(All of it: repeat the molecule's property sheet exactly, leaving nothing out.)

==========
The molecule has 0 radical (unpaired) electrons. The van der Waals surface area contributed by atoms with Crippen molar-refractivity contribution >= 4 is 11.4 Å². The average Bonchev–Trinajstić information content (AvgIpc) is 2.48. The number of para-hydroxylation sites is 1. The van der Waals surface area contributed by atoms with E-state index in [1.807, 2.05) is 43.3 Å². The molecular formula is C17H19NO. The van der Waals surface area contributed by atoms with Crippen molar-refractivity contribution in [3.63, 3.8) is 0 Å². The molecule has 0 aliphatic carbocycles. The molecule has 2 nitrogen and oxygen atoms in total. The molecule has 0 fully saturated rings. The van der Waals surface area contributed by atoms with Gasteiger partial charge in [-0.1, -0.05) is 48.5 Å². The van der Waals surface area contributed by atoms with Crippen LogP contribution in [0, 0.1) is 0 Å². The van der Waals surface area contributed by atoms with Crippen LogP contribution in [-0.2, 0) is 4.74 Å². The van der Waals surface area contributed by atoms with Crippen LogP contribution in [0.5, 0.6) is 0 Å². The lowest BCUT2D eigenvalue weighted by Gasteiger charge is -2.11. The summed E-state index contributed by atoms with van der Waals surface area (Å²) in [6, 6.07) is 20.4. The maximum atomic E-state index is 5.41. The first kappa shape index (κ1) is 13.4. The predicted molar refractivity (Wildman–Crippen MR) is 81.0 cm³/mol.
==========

The molecule has 0 radical (unpaired) electrons. The van der Waals surface area contributed by atoms with Crippen molar-refractivity contribution >= 4 is 11.4 Å². The average Bonchev–Trinajstić information content (AvgIpc) is 2.48. The number of para-hydroxylation sites is 1. The van der Waals surface area contributed by atoms with E-state index in [1.807, 2.05) is 43.3 Å². The molecular formula is C17H19NO. The van der Waals surface area contributed by atoms with Crippen molar-refractivity contribution in [3.63, 3.8) is 0 Å². The molecule has 0 aliphatic carbocycles. The molecule has 2 nitrogen and oxygen atoms in total. The molecule has 0 fully saturated rings. The van der Waals surface area contributed by atoms with Gasteiger partial charge in [-0.1, -0.05) is 48.5 Å². The van der Waals surface area contributed by atoms with Crippen LogP contribution in [0, 0.1) is 0 Å². The van der Waals surface area contributed by atoms with Crippen LogP contribution in [-0.2, 0) is 4.74 Å². The van der Waals surface area contributed by atoms with Crippen LogP contribution in [0.5, 0.6) is 0 Å². The lowest BCUT2D eigenvalue weighted by Gasteiger charge is -2.11. The summed E-state index contributed by atoms with van der Waals surface area (Å²) in [6, 6.07) is 20.4. The maximum atomic E-state index is 5.41. The first kappa shape index (κ1) is 13.4. The predicted molar refractivity (Wildman–Crippen MR) is 81.0 cm³/mol.